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Madame De Remusat
Madame De Remusat 
Napoleon playing Madame de Remusat in the buff.
Artist unknown, circa 1805.
Number of games in database: 2
Years covered: 1802 to 1804

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(born Jan-05-1780, died Dec-16-1821, 41 years old) France

[what is this?]

Born Claire Élisabeth Jeanne Gravier de Vergennes, she served as lady-in-waiting for Empress Josephine, Napoleon Bonaparte's first wife. In Remusat's memoirs, she says of Bonaparte's chess that he did not play well, and refused to play with the proper movements of the pieces, but that everyone in the room remained silent.

Wikipedia article: Madame de Rémusat

Last updated: 2017-05-24 14:34:46

 page 1 of 1; 2 games  PGN Download 
Game  ResultMoves YearEvent/LocaleOpening
1. Madame De Remusat vs Napoleon Bonaparte  0-1131802Paris, FranceB02 Alekhine's Defense
2. Napoleon Bonaparte vs Madame De Remusat 1-0141804Chateau de MalmaisonA00 Uncommon Opening
  REFINE SEARCH:   White wins (1-0) | Black wins (0-1) | Draws (1/2-1/2) | Madame De Remusat wins | Madame De Remusat loses  

Kibitzer's Corner
Jun-29-05  fenno: A curiosity: The moves of the Madame De Remusat in the two games (one as white, one as black) are perfectly symmetric! Also, she lost both games against the same opponent, Napoleon Bonaparte, whose moves in the two games are almost perfectly symmetric, too! Isn't it amazing? ;-)
Jul-09-05  fenno: A curiosity may also be that she apparently "gave odds" to Napoleon Bonaparte:
Jul-09-05  meloncio: Wow, strange way to play chess. Look the Emperor's eyes. He's just waiting for the other guy goes away and then play a funnier game than chess! :-D
Jul-09-05  jamesmaskell: Creepy curiosity. Napoleon plays half of his games against a woman and beats her with apparent ease with the same plays. Hes such a jerk!
Jul-09-05  farrooj: Well that's a fun way to play. Napoleon didn't get deconcentrated did he?
Premium Chessgames Member
  TheAlchemist: Apparently not. However, later, she wasn't in the "mood" anymore.
Jul-09-05  farrooj: Had a headache right? typical :)
Nov-12-05  hidude: <farrooj> <TheAlchemist> <jamesmaskell> <meloncio> <Bobby Fischer> has a game against Spassky that was similar to these two games. They are different by only about 43 moves :)(Have you been to santiago for skiing?) BOBBY FISCHER'S ICC ACCOUNT IS GOD!!! REALLY!!! HE HAS NOT PLAYED ANY RATED GAMES YET.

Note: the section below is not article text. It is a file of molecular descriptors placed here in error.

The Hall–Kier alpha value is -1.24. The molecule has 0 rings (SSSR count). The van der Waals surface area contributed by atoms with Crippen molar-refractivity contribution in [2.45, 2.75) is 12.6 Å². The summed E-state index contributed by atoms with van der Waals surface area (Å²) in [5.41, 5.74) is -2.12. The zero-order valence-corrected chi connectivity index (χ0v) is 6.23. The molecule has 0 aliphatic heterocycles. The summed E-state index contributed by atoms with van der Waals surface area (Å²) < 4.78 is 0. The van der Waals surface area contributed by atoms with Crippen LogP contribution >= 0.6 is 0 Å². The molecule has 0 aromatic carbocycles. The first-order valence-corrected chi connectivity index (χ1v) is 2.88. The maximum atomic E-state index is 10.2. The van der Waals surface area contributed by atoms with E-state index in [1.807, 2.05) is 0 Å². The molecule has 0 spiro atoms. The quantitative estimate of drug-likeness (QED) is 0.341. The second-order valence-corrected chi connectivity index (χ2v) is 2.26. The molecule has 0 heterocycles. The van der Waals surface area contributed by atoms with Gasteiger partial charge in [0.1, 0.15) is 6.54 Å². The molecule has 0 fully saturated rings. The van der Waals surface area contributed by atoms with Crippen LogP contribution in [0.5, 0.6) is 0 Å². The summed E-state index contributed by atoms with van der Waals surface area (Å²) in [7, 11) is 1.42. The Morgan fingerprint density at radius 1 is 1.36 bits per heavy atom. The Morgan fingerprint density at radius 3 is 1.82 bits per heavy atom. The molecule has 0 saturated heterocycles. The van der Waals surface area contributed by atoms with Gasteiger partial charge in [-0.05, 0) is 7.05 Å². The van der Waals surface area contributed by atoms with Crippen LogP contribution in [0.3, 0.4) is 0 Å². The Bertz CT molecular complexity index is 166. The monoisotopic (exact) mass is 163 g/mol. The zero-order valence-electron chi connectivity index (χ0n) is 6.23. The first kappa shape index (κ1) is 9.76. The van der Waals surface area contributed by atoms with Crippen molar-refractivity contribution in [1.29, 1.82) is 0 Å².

Dec-26-09  rich187113: That's not a good way to play chess.
Feb-12-10  SirChrislov: No wonder they call it romantic chess.
Nov-25-10  coscinen: The man standing in the background is Niccolo Paganini, the famous 19th century violinist. Here, you can see the portrait that was clearly used as a model for the painting above
May-03-11  IRONCASTLEVINAY: Look at the napoleon right hand . dirty man
Jan-01-12  Morphischer: Amazing! She hasn't died yet.
Jan-01-12  JoergWalter: <IRONCASTLEVINAY: Look at the napoleon right hand . dirty man>

He is just getting his wallet out.

Premium Chessgames Member
  Penguincw: < Morphischer: Amazing! She hasn't died yet. >

Lol. If so, try to challenge some players around today. And not to get crushed within 14 moves. :)

Aug-16-14  jimx: After seeing the above painting I realised that I've played the same opening many times before, not even realising that it was already called the "Napoleon opening" or "The Emperor's opening". I cannot remember the win/loss/draw percentages for black or white, but I do remember that I only ever played this opening versus female opponents, without spectators, time control varying from blitz games to no time limit, and it was always a high-adrenaline game with more errors than usual because of the distractions from both sides, but despite the errors (or because of them) it almost always won by mate (or equivalent).
Jul-20-20  MordimerChess: Based on the under picture information "Artist unknown, circa 1805"... I made a video about this game and gave a bunch of false info.

The chess game of Napoleon vs Madame de Rémusat, was painted by Hungarian painter and graphic artist Sandor Badacsonyi. He was born in 1949.

Definitely he was taking liberties with interpreting de Rémusat :D

And this is the painting in much better resolution:

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